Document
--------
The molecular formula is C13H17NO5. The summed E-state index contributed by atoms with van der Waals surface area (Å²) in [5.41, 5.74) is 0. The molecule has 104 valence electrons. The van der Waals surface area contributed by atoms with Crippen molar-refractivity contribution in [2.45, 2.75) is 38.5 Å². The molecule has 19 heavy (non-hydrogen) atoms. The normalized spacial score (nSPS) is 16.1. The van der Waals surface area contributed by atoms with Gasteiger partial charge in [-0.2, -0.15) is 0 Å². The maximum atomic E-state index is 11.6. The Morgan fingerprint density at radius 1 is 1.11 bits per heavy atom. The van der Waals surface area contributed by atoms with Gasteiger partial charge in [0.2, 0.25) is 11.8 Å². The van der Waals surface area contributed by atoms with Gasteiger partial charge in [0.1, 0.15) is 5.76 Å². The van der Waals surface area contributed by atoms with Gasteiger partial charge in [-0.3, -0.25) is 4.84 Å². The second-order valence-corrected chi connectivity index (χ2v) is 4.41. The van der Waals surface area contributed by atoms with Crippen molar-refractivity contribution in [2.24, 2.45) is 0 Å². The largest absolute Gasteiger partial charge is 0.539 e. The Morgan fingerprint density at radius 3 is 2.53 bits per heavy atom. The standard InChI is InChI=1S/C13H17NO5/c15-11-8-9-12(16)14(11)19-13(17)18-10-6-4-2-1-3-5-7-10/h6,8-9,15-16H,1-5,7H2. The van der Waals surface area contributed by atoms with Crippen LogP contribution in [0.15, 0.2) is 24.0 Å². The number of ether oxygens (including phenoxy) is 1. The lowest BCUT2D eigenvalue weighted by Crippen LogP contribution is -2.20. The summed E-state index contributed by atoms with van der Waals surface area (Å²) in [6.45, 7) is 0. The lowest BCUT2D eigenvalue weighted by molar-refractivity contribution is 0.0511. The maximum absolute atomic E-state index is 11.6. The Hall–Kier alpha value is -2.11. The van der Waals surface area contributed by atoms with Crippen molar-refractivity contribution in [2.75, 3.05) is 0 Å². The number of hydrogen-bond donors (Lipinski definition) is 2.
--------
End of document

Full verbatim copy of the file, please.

The molecular formula is C13H17NO5. The summed E-state index contributed by atoms with van der Waals surface area (Å²) in [5.41, 5.74) is 0. The molecule has 104 valence electrons. The van der Waals surface area contributed by atoms with Crippen molar-refractivity contribution in [2.45, 2.75) is 38.5 Å². The molecule has 19 heavy (non-hydrogen) atoms. The normalized spacial score (nSPS) is 16.1. The van der Waals surface area contributed by atoms with Gasteiger partial charge in [-0.2, -0.15) is 0 Å². The maximum atomic E-state index is 11.6. The Morgan fingerprint density at radius 1 is 1.11 bits per heavy atom. The van der Waals surface area contributed by atoms with Gasteiger partial charge in [0.2, 0.25) is 11.8 Å². The van der Waals surface area contributed by atoms with Gasteiger partial charge in [0.1, 0.15) is 5.76 Å². The van der Waals surface area contributed by atoms with Gasteiger partial charge in [-0.3, -0.25) is 4.84 Å². The second-order valence-corrected chi connectivity index (χ2v) is 4.41. The van der Waals surface area contributed by atoms with Crippen molar-refractivity contribution in [2.24, 2.45) is 0 Å². The largest absolute Gasteiger partial charge is 0.539 e. The Morgan fingerprint density at radius 3 is 2.53 bits per heavy atom. The standard InChI is InChI=1S/C13H17NO5/c15-11-8-9-12(16)14(11)19-13(17)18-10-6-4-2-1-3-5-7-10/h6,8-9,15-16H,1-5,7H2. The van der Waals surface area contributed by atoms with Crippen LogP contribution in [0.15, 0.2) is 24.0 Å². The number of ether oxygens (including phenoxy) is 1. The lowest BCUT2D eigenvalue weighted by Crippen LogP contribution is -2.20. The summed E-state index contributed by atoms with van der Waals surface area (Å²) in [6.45, 7) is 0. The lowest BCUT2D eigenvalue weighted by molar-refractivity contribution is 0.0511. The maximum absolute atomic E-state index is 11.6. The Hall–Kier alpha value is -2.11. The van der Waals surface area contributed by atoms with Crippen molar-refractivity contribution in [2.75, 3.05) is 0 Å². The number of hydrogen-bond donors (Lipinski definition) is 2.